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Optical illusion! Bring your toys to life with forced perspective photography

Watch video: Bring toys to life

Have you ever wished that your toys and models were life-size? In this project we’ll look at how to make them appear massive, with a combination of shooting skills and editing tricks. One such skill is forced perspective. 

Used in all sorts of productions, from fun YouTube videos to big-budget Hollywood movies, forced perspectives enable you to play with scale by combining objects of different sizes into a realistic whole. Best of all, it doesn’t need any fancy Photoshop skills, just a few items and a little time spent perfecting the angles.

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Another trick we’ll employ here is the age-old technique of ‘smoke and mirrors.’ The term refers to the old magic trick of creating floating objects with mirrors while using smoke to obscure the telltale seams in the trick. Rather than smoke, we’ll use a handful of baking powder to create a flurry of snow. Not only does this add to the atmosphere of the scene, it also helps to distract from the details that give the game away.

An iconic toy like this is ideal, but you could use all kinds of items. Perhaps you have a model of an old classic car, or a lifelike action figure that would be ideal for this effect, or maybe you have a kid’s playroom full of toys to experiment on. 

Whatever you choose, the technique is the same. We begin by shooting our toy on a makeshift platform, carefully positioned to match the scene beyond. Then comes the Photoshop part where we seamlessly bring our set of photographs together. 

01 Fine-tune the composition

(Image credit: James Paterson)
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Finesse the position of the platform and the tripod until the foreground matches up with the perspective of the background. A wide-angle lens will help to exaggerate the perspective.

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02 Take several forms

(Image credit: James Paterson)

We need to take one shot with the toy on a platform, then a second with the toy and platform removed. It’s also worth firing a few frames if you’re scattering snow, as this will give you the option to combine shots later.

(Image credit: James Paterson)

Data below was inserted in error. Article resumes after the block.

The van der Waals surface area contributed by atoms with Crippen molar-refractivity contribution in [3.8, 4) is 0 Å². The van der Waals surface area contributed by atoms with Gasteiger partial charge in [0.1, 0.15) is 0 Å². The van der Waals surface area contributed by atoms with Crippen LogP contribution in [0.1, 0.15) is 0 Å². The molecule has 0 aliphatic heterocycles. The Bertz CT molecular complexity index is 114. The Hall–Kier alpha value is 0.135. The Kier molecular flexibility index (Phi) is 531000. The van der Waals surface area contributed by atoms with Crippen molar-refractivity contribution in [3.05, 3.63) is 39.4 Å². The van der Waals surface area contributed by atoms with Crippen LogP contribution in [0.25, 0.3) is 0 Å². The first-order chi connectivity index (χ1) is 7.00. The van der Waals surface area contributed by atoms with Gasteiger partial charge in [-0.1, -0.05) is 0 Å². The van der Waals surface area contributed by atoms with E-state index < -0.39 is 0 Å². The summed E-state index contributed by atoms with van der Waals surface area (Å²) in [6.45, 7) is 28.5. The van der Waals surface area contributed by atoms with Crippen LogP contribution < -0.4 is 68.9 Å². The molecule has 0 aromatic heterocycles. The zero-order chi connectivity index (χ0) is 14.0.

03 Align the images

(Image credit: James Paterson)
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Highlight all the images you want to combine in Adobe Bridge, then go to Tools > Photoshop > Load into layers. Cmd/Ctrl + click to highlight all layers, then go to Edit > Auto-Align layers, set Auto and hit OK.

04 Mask the platform

(Image credit: James Paterson)
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Drag the empty layer to the bottom and hide all but the bottom two layers. Click the Add Layer Mask icon, grab the brush tool, set the color to black and paint around the edges to hide the platform on the top layer.

05 Match depth of field

(Image credit: James Paterson)
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The scene below is likely to look sharper than the toy. To fix this, go to Filter > Blur > Blur Gallery > Field Blur. Click to add two blur points and set one to 0, the other to match the distant blur in the scene.

06 Build up the snow

(Image credit: James Paterson)
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We can combine the snow from several frames. Reveal the other layers, set the blend mode to Lighten then hold Alt and drag the layer mask thumbnail from the lower to copy it over. 

07 Shoot for a stack

(Image credit: James Paterson)
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The problem we often have with toy photos like this is that the subject is close to the camera, which limits depth of field even at narrow apertures. Focus stacking (opens in new tab) is the answer. If you camera has this feature, set it up to take a series of focus-shifted frames.

08 Align the layers

(Image credit: James Paterson)
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Go to the set of images in Adobe Bridge, highlight them all then go to Tools >  Photoshop > Load files into Photoshop layers. Next, hold Shift and click between the top and bottom layer in the Layers Panel to highlight them all, then go to Edit > Auto-Align Layers. Set Auto and hit OK.

09 Blend the sharp parts

(Image credit: James Paterson)

With all the layers still highlighted go to Edit > Auto-Blend Layers. Use the auto settings and hit OK. This will generate masks that combine the sharp parts from each photo into one super-sharp whole. Use the crop tool to crop in tighter and remove messy edges around the frame.

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The lead technique writer on Digital Camera Magazine (opens in new tab)PhotoPlus: The Canon Magazine (opens in new tab) and N-Photo: The Nikon Magazine (opens in new tab), James is a fantastic general practice photographer with an enviable array of skills across every genre of photography. 


Whether it's flash photography techniques like stroboscopic portraits, astrophotography projects like photographing the Northern Lights, or turning sound into art by making paint dance on a set of speakers, James' tutorials and projects are as creative as they are enjoyable. 


As the editor of Practical Photoshop magazine, he's also a wizard at the dark arts of Photoshop, Lightroom and Affinity, and is capable of some genuine black magic in the digital darkroom, making him one of the leading authorities on photo editing software and techniques.